Prepaid Funerals – A Smart Investment or Wasted Time?

April 05, 2017 | | Comments 0

People plan the big events of their lives today with an increasing attention to detail and desire to control every aspect, every element, every final detail.  So it comes as no surprise that more and more people are planning their funerals in advance these days.  Critics concede that some pre-planning is a good investment but that planning out every minute detail is morbid at bed and downright weird at worst.

Still, with our current level of medical technology even a terminal diagnosis often offers months – sometimes years – of warning.  Also a longer average life span has given others the ability to think about their final days – and the days that will come after – with a clearer mind.  Many older people are also paying for their funerals in advance to save their loved ones the burden of dealing with it when the time comes.  But financial aid isn’t the only benefit pre-planning offers.

Death is, typically, an uncontrollable event.  In a world where we can now order milk from our phone once our refrigerator lets us know it’s running low, an uncontrollable event simply doesn’t sit right with a lot of people.   Pre-planning a funeral provides a way to retain at least some amount of control over what will happen once you’re gone.  When you preplan your own funeral, though, you decide everything from the outfit you wear in the casket to the number of funeral cars for the family and which burial plot to spend eternity.

While planning ahead for your own funeral saves your surviving family money when the time comes, it can also save YOU some money as well.  After paying for your funeral, you could live another 10, 20 or even 30 years. But since you paid in advance, you don’t have to worry about the rising cost of the service or your family paying extra when you pass away. It’s all taken care of the minute you sign your name on the contract.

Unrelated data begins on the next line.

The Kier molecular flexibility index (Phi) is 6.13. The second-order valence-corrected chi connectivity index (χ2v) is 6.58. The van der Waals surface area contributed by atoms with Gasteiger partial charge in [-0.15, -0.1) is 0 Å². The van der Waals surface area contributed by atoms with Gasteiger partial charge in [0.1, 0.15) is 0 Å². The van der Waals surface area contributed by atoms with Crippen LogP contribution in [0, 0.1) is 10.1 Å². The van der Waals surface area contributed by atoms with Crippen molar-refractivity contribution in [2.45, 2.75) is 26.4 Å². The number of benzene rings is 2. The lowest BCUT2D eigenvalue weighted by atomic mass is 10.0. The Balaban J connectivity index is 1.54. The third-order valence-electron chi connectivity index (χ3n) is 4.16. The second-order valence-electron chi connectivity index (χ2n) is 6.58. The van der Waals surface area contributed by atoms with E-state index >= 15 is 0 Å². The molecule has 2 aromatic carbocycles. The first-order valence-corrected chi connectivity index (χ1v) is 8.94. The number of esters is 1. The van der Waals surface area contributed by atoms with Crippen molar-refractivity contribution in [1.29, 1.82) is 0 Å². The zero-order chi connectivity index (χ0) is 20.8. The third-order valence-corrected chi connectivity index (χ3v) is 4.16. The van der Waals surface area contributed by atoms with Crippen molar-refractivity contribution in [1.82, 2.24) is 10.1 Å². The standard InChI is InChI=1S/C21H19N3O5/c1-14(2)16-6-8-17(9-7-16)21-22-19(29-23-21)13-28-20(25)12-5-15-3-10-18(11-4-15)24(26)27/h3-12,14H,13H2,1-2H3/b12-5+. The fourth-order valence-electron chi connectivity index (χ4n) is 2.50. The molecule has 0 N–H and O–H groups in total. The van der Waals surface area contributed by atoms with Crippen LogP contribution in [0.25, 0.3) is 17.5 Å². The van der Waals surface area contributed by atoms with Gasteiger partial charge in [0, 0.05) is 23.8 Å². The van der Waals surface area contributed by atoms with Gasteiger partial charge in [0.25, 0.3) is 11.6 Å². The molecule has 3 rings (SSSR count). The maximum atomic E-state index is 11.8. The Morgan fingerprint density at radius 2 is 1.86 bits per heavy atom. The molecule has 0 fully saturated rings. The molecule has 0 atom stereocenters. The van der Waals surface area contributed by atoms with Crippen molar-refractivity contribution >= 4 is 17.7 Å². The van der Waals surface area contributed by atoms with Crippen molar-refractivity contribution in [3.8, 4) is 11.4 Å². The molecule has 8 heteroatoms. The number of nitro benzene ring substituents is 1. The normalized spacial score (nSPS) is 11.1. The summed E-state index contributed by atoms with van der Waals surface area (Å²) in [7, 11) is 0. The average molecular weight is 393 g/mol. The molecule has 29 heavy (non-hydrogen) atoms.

You are also protected by a number of laws that ensure your money is safe and secure.  Some states have laws that guarantee that a person’s money for a prepaid funeral is insured. As long as you deal with a reputable funeral home that places your money in a trust, everything should be fine. Be sure to ask for copies of everything and keep them in a safe place for future reference.

While critics suggest planning for your own death can be a bit depressing and could trigger a depressive episode for some, the fact is that concern hasn’t been borne out in the marketplace.  People who plan their funerals often report they feel like a weight was lifted once it was settled.  Talking about death isn’t easy for most people but bringing the issue out in the open and discussing the details with your family will not only let you have the funeral you want, it lets your family know that you have taken steps to help and support them even in their time of grief.

Filed Under: Funeral Trends


About the Author: Kelly lives near Columbus, Ohio with her wife and two children. She enjoys urban exploration, hiking and is an avid reader.

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